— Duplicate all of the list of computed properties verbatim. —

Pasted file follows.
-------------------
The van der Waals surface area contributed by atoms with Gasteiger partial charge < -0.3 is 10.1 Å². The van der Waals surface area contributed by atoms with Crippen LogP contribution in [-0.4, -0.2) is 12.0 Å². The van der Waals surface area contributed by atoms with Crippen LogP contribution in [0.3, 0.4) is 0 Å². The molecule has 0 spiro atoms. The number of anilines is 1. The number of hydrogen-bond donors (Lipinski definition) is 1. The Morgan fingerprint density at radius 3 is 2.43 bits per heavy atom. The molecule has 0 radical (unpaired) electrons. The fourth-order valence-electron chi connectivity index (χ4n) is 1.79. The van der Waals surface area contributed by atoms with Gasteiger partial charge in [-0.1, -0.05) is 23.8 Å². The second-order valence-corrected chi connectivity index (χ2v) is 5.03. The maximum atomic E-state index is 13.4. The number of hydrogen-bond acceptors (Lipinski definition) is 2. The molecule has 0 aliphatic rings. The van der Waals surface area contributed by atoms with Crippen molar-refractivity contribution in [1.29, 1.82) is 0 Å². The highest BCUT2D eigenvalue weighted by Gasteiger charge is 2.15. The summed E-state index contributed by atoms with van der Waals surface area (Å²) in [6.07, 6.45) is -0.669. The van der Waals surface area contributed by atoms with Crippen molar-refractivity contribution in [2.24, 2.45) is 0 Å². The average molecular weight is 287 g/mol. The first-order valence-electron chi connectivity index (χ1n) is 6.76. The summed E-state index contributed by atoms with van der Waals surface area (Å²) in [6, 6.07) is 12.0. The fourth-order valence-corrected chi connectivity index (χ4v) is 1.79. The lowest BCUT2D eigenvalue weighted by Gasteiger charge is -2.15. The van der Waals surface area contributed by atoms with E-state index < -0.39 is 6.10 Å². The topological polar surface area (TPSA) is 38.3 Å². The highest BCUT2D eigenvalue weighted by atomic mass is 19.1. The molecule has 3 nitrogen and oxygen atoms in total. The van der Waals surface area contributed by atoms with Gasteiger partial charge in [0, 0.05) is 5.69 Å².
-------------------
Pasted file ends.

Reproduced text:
The van der Waals surface area contributed by atoms with Gasteiger partial charge < -0.3 is 10.1 Å². The van der Waals surface area contributed by atoms with Crippen LogP contribution in [-0.4, -0.2) is 12.0 Å². The van der Waals surface area contributed by atoms with Crippen LogP contribution in [0.3, 0.4) is 0 Å². The molecule has 0 spiro atoms. The number of anilines is 1. The number of hydrogen-bond donors (Lipinski definition) is 1. The Morgan fingerprint density at radius 3 is 2.43 bits per heavy atom. The molecule has 0 radical (unpaired) electrons. The fourth-order valence-electron chi connectivity index (χ4n) is 1.79. The van der Waals surface area contributed by atoms with Gasteiger partial charge in [-0.1, -0.05) is 23.8 Å². The second-order valence-corrected chi connectivity index (χ2v) is 5.03. The maximum atomic E-state index is 13.4. The number of hydrogen-bond acceptors (Lipinski definition) is 2. The molecule has 0 aliphatic rings. The van der Waals surface area contributed by atoms with Crippen molar-refractivity contribution in [1.29, 1.82) is 0 Å². The highest BCUT2D eigenvalue weighted by Gasteiger charge is 2.15. The summed E-state index contributed by atoms with van der Waals surface area (Å²) in [6.07, 6.45) is -0.669. The van der Waals surface area contributed by atoms with Crippen molar-refractivity contribution in [2.24, 2.45) is 0 Å². The average molecular weight is 287 g/mol. The first-order valence-electron chi connectivity index (χ1n) is 6.76. The summed E-state index contributed by atoms with van der Waals surface area (Å²) in [6, 6.07) is 12.0. The fourth-order valence-corrected chi connectivity index (χ4v) is 1.79. The lowest BCUT2D eigenvalue weighted by Gasteiger charge is -2.15. The van der Waals surface area contributed by atoms with E-state index < -0.39 is 6.10 Å². The topological polar surface area (TPSA) is 38.3 Å². The highest BCUT2D eigenvalue weighted by atomic mass is 19.1. The molecule has 3 nitrogen and oxygen atoms in total. The van der Waals surface area contributed by atoms with Gasteiger partial charge in [0, 0.05) is 5.69 Å².